In the 1980s and ’90s, before landing on “Saturday Night Live,” Darrell Hammond cut his teeth on the comedy-club circuit.
Les McCurdy remembers him well.
“Everyone knows him for his great impressions,” the McCurdy’s Comedy Theatre co-founder said, “but he was a pretty good stand-up comic, too. He knew how to engage the crowd. We loved having him.”
Hammond’s stand-up career took a back seat to “SNL”; he stayed on the NBC series from 1995 to 2009, the longest tenure of any cast member.
“Back then, I was just trying to learn how to be a stand-up,” Hammond said. “Then this little thing called ‘SNL’ came along and that was the end of that. Which is fine, you gotta make a living, and I was paid very well to do it.”
Now he makes a grand return to Sarasota, playing four shows this weekend at McCurdy’s new downtown venue.
Of course, he’ll bring along a cast of familiar characters — former President Bill Clinton and Vice President Al Gore, the Rev. Al Sharpton, Donald Trump, Sean Connery. You name ’em.
“It’s what the people want, and you give them what they want,” Hammond said. “I’ll do all the ‘SNL’ favorites, with a mixture of stand-up. Basically, it’s my goal to be funny for 60 minutes.”
It’s second nature to him now. He’s had a taste for the stage ever since graduating from Melbourne High School in 1973 and later the University of Florida, where he majored in broadcasting.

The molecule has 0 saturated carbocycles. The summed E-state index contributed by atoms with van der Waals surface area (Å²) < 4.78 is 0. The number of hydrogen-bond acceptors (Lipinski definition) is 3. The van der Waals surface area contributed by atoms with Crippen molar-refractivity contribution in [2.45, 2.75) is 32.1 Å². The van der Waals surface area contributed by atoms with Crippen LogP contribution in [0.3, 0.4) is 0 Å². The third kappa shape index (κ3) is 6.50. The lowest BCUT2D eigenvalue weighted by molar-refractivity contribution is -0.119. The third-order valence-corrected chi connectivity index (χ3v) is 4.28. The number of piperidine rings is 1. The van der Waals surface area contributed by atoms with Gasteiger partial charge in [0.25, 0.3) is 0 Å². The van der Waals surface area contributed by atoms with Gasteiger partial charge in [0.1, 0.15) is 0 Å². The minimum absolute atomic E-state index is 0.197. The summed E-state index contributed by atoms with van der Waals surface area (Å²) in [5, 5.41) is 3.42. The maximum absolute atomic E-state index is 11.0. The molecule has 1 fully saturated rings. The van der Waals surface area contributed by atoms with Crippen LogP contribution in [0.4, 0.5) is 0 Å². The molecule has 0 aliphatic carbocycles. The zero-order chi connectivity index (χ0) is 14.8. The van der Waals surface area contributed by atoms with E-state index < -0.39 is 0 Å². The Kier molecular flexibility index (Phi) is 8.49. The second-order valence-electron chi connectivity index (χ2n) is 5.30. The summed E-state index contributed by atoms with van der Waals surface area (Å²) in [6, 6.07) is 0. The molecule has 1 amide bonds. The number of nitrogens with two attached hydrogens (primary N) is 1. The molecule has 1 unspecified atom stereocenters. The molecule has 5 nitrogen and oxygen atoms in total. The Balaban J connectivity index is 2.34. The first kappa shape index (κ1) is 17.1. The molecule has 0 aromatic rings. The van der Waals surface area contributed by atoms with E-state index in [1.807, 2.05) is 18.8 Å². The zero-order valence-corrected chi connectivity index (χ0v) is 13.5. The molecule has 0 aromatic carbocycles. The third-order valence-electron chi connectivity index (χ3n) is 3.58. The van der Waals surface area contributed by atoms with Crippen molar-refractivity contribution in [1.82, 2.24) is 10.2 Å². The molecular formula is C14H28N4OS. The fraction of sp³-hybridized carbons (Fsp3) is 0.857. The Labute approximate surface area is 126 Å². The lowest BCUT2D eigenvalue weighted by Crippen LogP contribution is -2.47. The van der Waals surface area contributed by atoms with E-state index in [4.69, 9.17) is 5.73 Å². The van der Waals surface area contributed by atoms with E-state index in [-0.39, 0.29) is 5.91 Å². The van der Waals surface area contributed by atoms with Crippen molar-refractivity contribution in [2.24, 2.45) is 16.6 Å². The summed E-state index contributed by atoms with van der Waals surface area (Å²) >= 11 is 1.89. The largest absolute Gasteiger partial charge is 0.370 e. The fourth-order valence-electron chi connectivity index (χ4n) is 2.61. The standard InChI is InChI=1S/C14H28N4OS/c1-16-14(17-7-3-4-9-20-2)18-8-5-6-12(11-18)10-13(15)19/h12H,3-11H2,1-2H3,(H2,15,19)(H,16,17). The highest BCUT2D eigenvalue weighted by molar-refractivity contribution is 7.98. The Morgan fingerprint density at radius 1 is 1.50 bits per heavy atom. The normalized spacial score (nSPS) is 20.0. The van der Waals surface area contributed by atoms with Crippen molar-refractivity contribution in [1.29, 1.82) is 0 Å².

But not until his 2011 memoir, “God, If You’re Not Up There, I’m F*cked,” did his fans know that he had to be funny in order to survive the brutal physical and mental abuse he suffered at the hands of his mother when he was a child.
The traumatic experience led to cutting and several hospitalizations for psychiatric issues. His New York Times best-seller also details his struggle with substance abuse and how he was medicated throughout his “SNL” days.
“I was going through a very difficult time (in the ’90s), trying to cope with things, the repressed memories,” Hammond said, “but I was so very fortunate to be on ‘Saturday Night Live,’ because everyone on that show cared. They took care of me. They helped me in so many ways.”
One of the few ways he could defuse his mother’s anger was by doing impressions.
“It was one of the rare times she would laugh,” he said.
As painful as it is to read of Hammond’s horrible childhood and battling demons in adulthood, he has turned his journey into a one-man show. “The Darrell Hammond Project,” co-written with Elizabeth Stein, will premiere next February at La Jolla Playhouse in Southern California.
“Now they’re talking about Broadway and I just can’t wrap my mind around it,” he said.
Through all the turmoil, how did he manage to keep it together and give so many memorable moments on “Saturday Night Live”?
“Fact is, I just didn’t want to let anyone down, especially (creator) Lorne Michaels,” he said. “What I had with ‘SNL’ was an amazing experience.
“I think of myself as fairly uneducated. I graduated from college with a 2.1 grade average, so imagine this: Here I am in the Oval Office, shaking hands with the world’s most powerful leader, Bill Clinton, and he actually knows my name.
“That’s some heady stuff."